Mortal sins destroy the grace of God in the heart of the sinner. By their very grave nature, a mortal sin cuts our relationship off from God and turns man away from his creator. St. Paul’s letter to the Hebrews tell us that "if we sin willfully after having the knowledge of the truth, there is now left no sacrifice for sins" (Hebrews 10:26)
It also said:
In order for a sin to be mortal sin, it must meet three conditions:
- Mortal sin is a sin of grave matter
- Mortal sin is committed with full knowledge of the sinner
- Mortal sin is committed with deliberate consent of the sinner
Now that's what I was getting at. Too bad we don't believe in it......but yet, its right there in the Apology, repeatedly. So my husband suggested that I look up sin in A Summary of Christian Doctrine by Edward W.A. Koehler, which is a standard text on systematics that is used in Lutheran colleges - its kind of a summary of Pieper's Dogmatics, written for the common man to understand, and is considered a reliable classic in LCMS circles. Bam! Pages 71-72 "Classifications of Sin."
(f) Venial sins are sins of weakness; they are limited to believers, and do not kill faith, because they are not done intentionally. In themselves they are real sins and are worthy of death, but through faith Christians have forgiveness for them. Mortal sins are such as kill faith, and drive the Holy Spirit from the heart, because no man can sin wilfully and intentionally and at the same time believe in Christ for the forgiveness of sins.
So, really, there are two issues here. Defining faith as something that is active, not just an acknowledgement of Christ, and an awareness that there are (and we confess) willful sins that we can enter into that kill faith and drive the Holy Spirit from the heart causing God to depart from us until we come to repentance.
I like what Koehler says about faith:
"Merely to accept facts and statements as true is not faith. But if
these facts and statements mean something to us personally, if we feel sure that they will help and benefit us, and if we trust in them for such help, then we believe in them; then we have faith....Faith therefore is an emotional attitude of the heart plus an act of the will (emphases mine)."
So with this example, a person who is living with someone else is not trusting in God to provide for her guidance in what a godly relationship should be, to provide for her wellbeing, even to provide for her physical welfare. She is taking the guidance for action in her own hands, and wilfully not loving God, not loving her neighbor (her parents - even if they don't object...living God's commands is what honors our parents; those that she attests to that she is a Christian, those that she worships with, and definitely, she is not showing love to the person that she is uniting herself with by not loving them enough to insist upon a Godly union, leading him down the path of eventual damnation with her. The kind of love that she feels toward him is not true love, a love that wants what is only good and right for the beloved, but in previous days would still be called what it is, lust.) Obviously, you can switch the gender of the pronouns here.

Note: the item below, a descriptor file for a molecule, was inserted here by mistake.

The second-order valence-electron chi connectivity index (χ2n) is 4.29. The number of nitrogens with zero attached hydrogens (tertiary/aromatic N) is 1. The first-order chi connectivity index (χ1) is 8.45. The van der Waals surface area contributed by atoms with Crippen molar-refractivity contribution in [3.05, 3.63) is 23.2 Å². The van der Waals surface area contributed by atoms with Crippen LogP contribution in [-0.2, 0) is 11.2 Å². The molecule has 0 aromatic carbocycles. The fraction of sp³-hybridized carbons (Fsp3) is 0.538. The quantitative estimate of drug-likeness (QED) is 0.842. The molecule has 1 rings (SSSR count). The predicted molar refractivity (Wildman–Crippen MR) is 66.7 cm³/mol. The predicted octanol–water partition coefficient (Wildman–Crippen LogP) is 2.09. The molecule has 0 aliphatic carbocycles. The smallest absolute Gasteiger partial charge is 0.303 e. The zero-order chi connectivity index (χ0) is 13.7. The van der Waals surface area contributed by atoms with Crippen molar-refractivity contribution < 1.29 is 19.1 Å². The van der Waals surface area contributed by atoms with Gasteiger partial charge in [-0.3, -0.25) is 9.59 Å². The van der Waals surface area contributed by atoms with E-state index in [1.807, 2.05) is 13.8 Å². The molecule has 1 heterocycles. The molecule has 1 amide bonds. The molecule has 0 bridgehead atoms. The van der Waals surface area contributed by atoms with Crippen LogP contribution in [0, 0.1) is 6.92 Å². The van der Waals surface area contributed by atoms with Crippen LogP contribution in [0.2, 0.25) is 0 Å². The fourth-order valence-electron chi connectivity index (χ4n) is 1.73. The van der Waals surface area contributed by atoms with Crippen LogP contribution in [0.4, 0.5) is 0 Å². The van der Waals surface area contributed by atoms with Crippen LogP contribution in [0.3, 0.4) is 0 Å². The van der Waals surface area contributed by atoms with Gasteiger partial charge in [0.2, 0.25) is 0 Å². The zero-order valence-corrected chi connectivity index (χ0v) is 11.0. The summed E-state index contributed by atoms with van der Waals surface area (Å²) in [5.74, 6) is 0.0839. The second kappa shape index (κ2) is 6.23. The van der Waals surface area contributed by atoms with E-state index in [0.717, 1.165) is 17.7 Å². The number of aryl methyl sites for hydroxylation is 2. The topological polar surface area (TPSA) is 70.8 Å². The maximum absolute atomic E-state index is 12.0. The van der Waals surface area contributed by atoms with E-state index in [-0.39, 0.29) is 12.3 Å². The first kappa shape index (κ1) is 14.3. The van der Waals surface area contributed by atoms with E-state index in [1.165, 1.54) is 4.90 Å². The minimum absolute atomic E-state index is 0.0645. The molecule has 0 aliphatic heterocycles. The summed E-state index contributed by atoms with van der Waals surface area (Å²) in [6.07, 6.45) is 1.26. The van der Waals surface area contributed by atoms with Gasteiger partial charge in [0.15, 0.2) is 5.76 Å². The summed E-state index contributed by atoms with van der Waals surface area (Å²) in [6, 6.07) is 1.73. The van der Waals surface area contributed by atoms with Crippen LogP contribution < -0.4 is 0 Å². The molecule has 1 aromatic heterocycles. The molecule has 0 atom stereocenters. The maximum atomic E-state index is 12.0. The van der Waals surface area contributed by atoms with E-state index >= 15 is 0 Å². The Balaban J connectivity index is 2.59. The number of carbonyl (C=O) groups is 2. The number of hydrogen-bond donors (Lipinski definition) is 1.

Now I want this to be understood, just because the Holy Spirit leaves our heart doesn't mean He gives up on us. If we were to enter into such a sinful state, He would still work on us and call us to repentance, and I don't think any of us can deny the existence of those who have committed many a mortal sin who return to the fold. The Parable of the Prodigal Son itself shows us this, as well as the entire Old Testament history of the children of Israel. the Death of Faith has a strong sense of finality, but as Christians, we don't believe that death has to be final, though it is certainly woefully serious and grievous.
And I am not trying to be legalistic either, going around classifying sins. To the contrary, I was wondering why, as Lutherans, we don't talk about this more in these terms? I only have heard them in regard to discussing the Catholic view of making penance for different degrees of sin, and that, we clearly reject.
The panic and alarm that was shown in this discussion on the email list was very real. The questions regarding our own sinfulness caused palatable distress. Reading this, having words for it, brought comfort to me to have an answer to all my questions, "Why don't my own sins put me in a state of separation from God? Have I done enough to warrant this? Doesn't this seem rather arbitrary? How is it different to be sleeping with someone, or to have bad thoughts or to have sworn when someone cut me off, or to struggle with the feelings that I sometimes have toward being a pastor's wife, or to flake off on days that I know that I should be diligently working with my kids on their lessons (and far worse)??" Hopefully, it will help some of the others that had these questions, too.
I know that there was a time in my life where I can now clearly say "I had no faith." I knew God, I believed in the resurrection of Christ, yet it made no difference to me in my life and in my choices, and I found God to be an angry God, and I was angry with Him. In fact, I can see two periods where I was clearly separated from God, even for my first few years as the wife of a pastor. Yet the Holy Spirit kept working on me and He brought me back to repentance and a life of faith.
And on the flip side, what is also comforting is that for the majority of us, as Christians, the majority of sins that we deal with are not sins that put us in this position, which is where this discussion went. We also take comfort in the fact that when we are faced with such temptation we are given the strength by the Holy Spirit to handle it. We have His protection. Sure, there are some venial sins (wow, that doesn't feel right) that can become mortal sins if we let them take control (i.e. yelling at our kids, rather than being an occasional situation, becomes an attitude and habit of abuse), but again, we live a life of repentance that is the life of the Christian, continually receiving God's forgiveness and His strengthening and protection. He will work to convict us of our sin, call us to repentance, and will give us the strength to endure and conquer...and He has died for all sin so that it does not separate us from God...our faith reaches out and grasps that assurance.